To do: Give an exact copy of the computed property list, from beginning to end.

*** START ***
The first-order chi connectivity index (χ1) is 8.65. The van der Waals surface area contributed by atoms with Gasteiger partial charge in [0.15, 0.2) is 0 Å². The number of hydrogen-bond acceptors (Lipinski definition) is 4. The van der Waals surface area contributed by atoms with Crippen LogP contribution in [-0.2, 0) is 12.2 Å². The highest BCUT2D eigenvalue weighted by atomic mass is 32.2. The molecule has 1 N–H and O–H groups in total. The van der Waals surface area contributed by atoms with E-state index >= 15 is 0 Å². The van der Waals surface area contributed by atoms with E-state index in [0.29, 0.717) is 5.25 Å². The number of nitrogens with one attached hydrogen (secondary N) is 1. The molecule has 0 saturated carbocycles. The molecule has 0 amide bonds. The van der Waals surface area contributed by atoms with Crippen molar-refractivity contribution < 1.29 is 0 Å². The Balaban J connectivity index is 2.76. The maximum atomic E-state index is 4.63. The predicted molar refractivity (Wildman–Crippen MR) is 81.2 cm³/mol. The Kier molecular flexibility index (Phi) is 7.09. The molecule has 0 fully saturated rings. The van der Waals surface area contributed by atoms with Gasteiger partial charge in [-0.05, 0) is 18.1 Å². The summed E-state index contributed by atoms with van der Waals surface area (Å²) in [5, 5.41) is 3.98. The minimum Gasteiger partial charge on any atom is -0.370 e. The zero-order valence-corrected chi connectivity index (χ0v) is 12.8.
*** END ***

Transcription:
The first-order chi connectivity index (χ1) is 8.65. The van der Waals surface area contributed by atoms with Gasteiger partial charge in [0.15, 0.2) is 0 Å². The number of hydrogen-bond acceptors (Lipinski definition) is 4. The van der Waals surface area contributed by atoms with Crippen LogP contribution in [-0.2, 0) is 12.2 Å². The highest BCUT2D eigenvalue weighted by atomic mass is 32.2. The molecule has 1 N–H and O–H groups in total. The van der Waals surface area contributed by atoms with E-state index >= 15 is 0 Å². The van der Waals surface area contributed by atoms with E-state index in [0.29, 0.717) is 5.25 Å². The number of nitrogens with one attached hydrogen (secondary N) is 1. The molecule has 0 saturated carbocycles. The molecule has 0 amide bonds. The van der Waals surface area contributed by atoms with Crippen molar-refractivity contribution < 1.29 is 0 Å². The Balaban J connectivity index is 2.76. The maximum atomic E-state index is 4.63. The predicted molar refractivity (Wildman–Crippen MR) is 81.2 cm³/mol. The Kier molecular flexibility index (Phi) is 7.09. The molecule has 0 fully saturated rings. The van der Waals surface area contributed by atoms with Gasteiger partial charge in [-0.05, 0) is 18.1 Å². The summed E-state index contributed by atoms with van der Waals surface area (Å²) in [5, 5.41) is 3.98. The minimum Gasteiger partial charge on any atom is -0.370 e. The zero-order valence-corrected chi connectivity index (χ0v) is 12.8.